Ralph Rudolph was the chairman of American Mensa from 1989 to 1991, and was elected again to the American Mensa Committee as the Regional Vice Chairman for region 6 in 2007. As chairman in 1991, he ran unsuccessfully for a second two-year term. In both of the elections in which he was a candidate for chairman, he made a point of running as a petition candidate rather than submitting his name to the Nominating Committee.
The series of political battles regarding Judy Dosse, a Regional Vice Chairman at the time, started during Rudolph's term in office, ultimately leading to the National Hearings Committee hearing charges against her for which Rudolph was one of the complainants.
Before he was chairman, Rudolph was 1st Vice Chairman, and while in this position in 1986 he prominently supported Lynne Parcells in her controversial publication of white-supremacist material in what became known as the "NOVA affair", saying that "The best way to deal with this sort of thing is to bring it out into the open and let the members judge." This put him in opposition to Rose Lee Crutcher and Harper Fowley, who were calling for actions to be taken against Parcells. Later he helped fund the independent publication The Insomniac edited by Parcells.
In an article in InterLoc #250 (Dec. 1992), Rudolph criticized the "Throw the Rascals Out" mentality (although this mentality perhaps contributed to his earlier election as a somewhat "anti-establishment" petition candidate), saying that, although "the AMC has made some expensive mistakes", electing entirely new and inexperienced people would probably cause worse results, as "electing Joe Q. LocSec, working as perhaps a teacher or programmer... is going to make him an instant expert on social dynamics or on efficiently running a corporation? With NO TRAINING? Bloody unlikely, my friend." He also raised the point that the demand on AMC members' time from answering member questions would eventually lead the new member to cut back on such communication in order to have a life, which would cause the members to criticize him for becoming one of the entrenched politicians who refuses to listen to the membership.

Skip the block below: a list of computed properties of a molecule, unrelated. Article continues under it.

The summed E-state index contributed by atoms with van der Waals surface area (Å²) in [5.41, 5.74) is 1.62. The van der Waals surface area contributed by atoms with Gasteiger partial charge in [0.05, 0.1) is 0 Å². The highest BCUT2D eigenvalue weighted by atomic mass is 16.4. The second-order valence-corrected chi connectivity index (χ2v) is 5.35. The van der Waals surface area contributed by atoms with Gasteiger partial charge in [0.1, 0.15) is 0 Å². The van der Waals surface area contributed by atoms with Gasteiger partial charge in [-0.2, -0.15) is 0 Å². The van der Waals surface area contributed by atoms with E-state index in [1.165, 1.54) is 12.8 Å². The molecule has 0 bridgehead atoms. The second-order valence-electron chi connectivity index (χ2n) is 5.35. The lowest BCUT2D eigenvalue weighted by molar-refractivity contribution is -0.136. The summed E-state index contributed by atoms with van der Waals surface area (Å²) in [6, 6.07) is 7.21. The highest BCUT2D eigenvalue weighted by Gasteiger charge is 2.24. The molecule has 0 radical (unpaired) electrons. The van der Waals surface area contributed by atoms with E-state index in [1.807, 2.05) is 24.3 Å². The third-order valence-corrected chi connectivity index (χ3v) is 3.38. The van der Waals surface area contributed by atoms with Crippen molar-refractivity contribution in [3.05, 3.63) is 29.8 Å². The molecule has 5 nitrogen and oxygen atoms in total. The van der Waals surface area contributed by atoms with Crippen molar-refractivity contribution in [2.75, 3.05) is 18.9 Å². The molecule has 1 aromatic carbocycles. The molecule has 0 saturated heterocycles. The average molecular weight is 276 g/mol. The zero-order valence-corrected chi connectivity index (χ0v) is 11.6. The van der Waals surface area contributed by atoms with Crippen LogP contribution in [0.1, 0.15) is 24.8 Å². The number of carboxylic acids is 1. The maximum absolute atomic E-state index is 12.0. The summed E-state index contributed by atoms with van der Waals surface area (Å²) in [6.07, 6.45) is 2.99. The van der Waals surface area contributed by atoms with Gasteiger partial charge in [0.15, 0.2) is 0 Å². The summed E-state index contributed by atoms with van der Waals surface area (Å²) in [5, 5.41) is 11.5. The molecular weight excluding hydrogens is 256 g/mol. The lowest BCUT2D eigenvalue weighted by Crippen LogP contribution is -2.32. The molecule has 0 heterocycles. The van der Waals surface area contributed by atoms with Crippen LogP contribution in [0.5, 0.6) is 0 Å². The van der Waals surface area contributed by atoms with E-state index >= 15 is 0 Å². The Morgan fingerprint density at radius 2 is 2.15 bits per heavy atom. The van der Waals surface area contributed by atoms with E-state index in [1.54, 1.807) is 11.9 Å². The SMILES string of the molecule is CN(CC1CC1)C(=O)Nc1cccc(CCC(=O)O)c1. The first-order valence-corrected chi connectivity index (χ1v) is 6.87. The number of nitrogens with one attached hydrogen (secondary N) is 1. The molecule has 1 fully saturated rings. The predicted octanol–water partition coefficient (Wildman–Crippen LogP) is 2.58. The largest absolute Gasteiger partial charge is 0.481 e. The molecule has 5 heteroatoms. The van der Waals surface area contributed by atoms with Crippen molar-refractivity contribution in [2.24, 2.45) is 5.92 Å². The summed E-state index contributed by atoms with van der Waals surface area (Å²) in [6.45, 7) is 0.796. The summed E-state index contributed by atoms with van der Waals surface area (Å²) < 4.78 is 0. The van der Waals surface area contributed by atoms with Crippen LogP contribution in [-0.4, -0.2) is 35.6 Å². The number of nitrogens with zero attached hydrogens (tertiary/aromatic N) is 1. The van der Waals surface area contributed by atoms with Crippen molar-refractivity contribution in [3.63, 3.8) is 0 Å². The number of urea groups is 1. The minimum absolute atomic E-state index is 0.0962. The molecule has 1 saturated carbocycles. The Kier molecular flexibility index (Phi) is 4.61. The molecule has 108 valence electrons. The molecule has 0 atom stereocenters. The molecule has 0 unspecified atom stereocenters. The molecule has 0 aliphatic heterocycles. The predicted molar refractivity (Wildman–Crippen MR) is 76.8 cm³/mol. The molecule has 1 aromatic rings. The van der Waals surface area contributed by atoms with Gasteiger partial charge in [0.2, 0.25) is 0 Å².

His 2007-09 term on the AMC ended early when he resigned his position, following conflicts with the rest of the body in which he was twice removed from the AMC mailing list for breaching its confidentiality, first for forwarding one of his own messages which fullquoted somebody else's message beneath his top-posted reply, then again for giving a fairly sketchy account of how Mensa counsel had supposedly opined against the legality of his first list expulsion.
Rudolph also came up with new ideas in other subjects, including his job in the steel industry. One of these ideas won him the Mensa Education and Research Foundation's Copper Black Award for Creative Achievement in 2000 for inventing a method of detecting water on steel during the manufacturing process.
Rudolph passed away on Wednesday, October 5, 2011.
Notes and references
- Letter from Ralph Rudolph to Lynne Parcells, March 27, 1986, printed as page 25 of packet of papers circulated by Parcells
- Mensa Foundation site
| Chairman of American Mensa